5. Before we left for America, my husband's brother made my husband sign a "brother's agreement" saying that we would never come to the family for financial help. Two months later, my husband's brother helps himself to a $2000 loan from our account. What the &*(^?!?!

To me, and I think to most of my (white) American readers, it seems like I've married into the family from hell. But as it turns out, these types of things are apparently quite common in Asian families. Make Love, Not Debt had an article about this a few weeks ago. Many others from Asian families piped up with similar experiences.

Now, I have to admit that the idea of "taking care of your parents" is something that I particularly valued about Asian cultures. My mom is a single mom and I always worried about what would happen to her when she gets older. I want to be able to take care of her. I appreciated the fact that my husband wouldn't question that this was a responsibility.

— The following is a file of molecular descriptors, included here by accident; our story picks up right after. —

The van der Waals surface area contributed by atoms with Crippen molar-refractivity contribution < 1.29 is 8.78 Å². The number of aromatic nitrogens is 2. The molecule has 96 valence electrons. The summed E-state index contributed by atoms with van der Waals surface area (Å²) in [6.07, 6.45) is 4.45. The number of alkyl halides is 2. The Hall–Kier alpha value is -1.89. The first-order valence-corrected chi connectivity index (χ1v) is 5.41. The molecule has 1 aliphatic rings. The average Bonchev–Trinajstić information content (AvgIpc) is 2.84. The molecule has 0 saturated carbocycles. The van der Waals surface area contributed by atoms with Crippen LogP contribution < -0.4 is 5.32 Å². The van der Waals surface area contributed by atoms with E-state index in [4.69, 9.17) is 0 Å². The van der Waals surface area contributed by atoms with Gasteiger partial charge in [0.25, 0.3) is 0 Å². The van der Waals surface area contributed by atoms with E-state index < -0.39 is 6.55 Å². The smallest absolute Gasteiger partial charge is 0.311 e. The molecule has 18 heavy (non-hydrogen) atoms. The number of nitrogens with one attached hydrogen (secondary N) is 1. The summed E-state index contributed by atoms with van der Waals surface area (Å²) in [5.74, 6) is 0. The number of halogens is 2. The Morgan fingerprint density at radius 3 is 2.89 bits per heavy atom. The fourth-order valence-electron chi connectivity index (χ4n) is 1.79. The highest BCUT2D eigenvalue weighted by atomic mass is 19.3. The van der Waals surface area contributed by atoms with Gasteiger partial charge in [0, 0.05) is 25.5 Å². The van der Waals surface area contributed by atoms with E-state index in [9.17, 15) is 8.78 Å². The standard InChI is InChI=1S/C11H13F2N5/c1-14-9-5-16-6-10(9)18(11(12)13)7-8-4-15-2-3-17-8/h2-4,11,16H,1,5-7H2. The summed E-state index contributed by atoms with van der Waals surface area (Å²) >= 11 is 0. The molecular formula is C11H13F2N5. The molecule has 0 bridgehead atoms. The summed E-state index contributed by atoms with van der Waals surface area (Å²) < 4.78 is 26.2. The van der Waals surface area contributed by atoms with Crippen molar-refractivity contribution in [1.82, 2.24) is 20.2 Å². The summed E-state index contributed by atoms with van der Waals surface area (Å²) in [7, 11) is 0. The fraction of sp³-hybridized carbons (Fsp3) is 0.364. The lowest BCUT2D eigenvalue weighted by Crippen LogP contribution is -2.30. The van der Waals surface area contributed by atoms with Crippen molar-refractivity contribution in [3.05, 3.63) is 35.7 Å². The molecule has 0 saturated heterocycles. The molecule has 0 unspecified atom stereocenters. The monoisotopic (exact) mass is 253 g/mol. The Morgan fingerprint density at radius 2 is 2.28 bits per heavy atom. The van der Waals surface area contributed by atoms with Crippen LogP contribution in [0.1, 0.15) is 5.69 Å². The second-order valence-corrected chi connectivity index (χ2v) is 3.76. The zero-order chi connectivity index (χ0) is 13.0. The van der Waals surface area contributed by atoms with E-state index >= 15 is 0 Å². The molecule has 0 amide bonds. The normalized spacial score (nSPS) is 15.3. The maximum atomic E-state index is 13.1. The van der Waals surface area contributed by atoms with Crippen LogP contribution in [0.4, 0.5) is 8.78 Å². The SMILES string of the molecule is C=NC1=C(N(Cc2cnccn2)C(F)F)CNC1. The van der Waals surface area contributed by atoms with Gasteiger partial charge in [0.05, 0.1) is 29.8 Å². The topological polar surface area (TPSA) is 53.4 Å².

However, it seems that this idea is not just "taking care of your parents" but also "treating them to the finer things in life". My husband frequently has ideas that start with, "Hey, I've got a great idea...How about we (do something that involves spending a lot of money on his parents)?" Fortunately for him, he's also started including my mom in these plans. Otherwise he'd get smacked too many times. ;-)

I actually would love to be able to pay for our parents to come to Hawaii. I'd love to be able to buy them nice things. But right now, we've got a limited amount of money to spend and no income (currently) coming in. It's just not the right time. It's very frustrating to me that my husband has so much pressure put on him to do these things now.

I know that this is one of the prices that we have to pay for being in an inter-cultural relationship. If anyone is in a similar relationship, perhaps you can share some experiences of how you deal with this.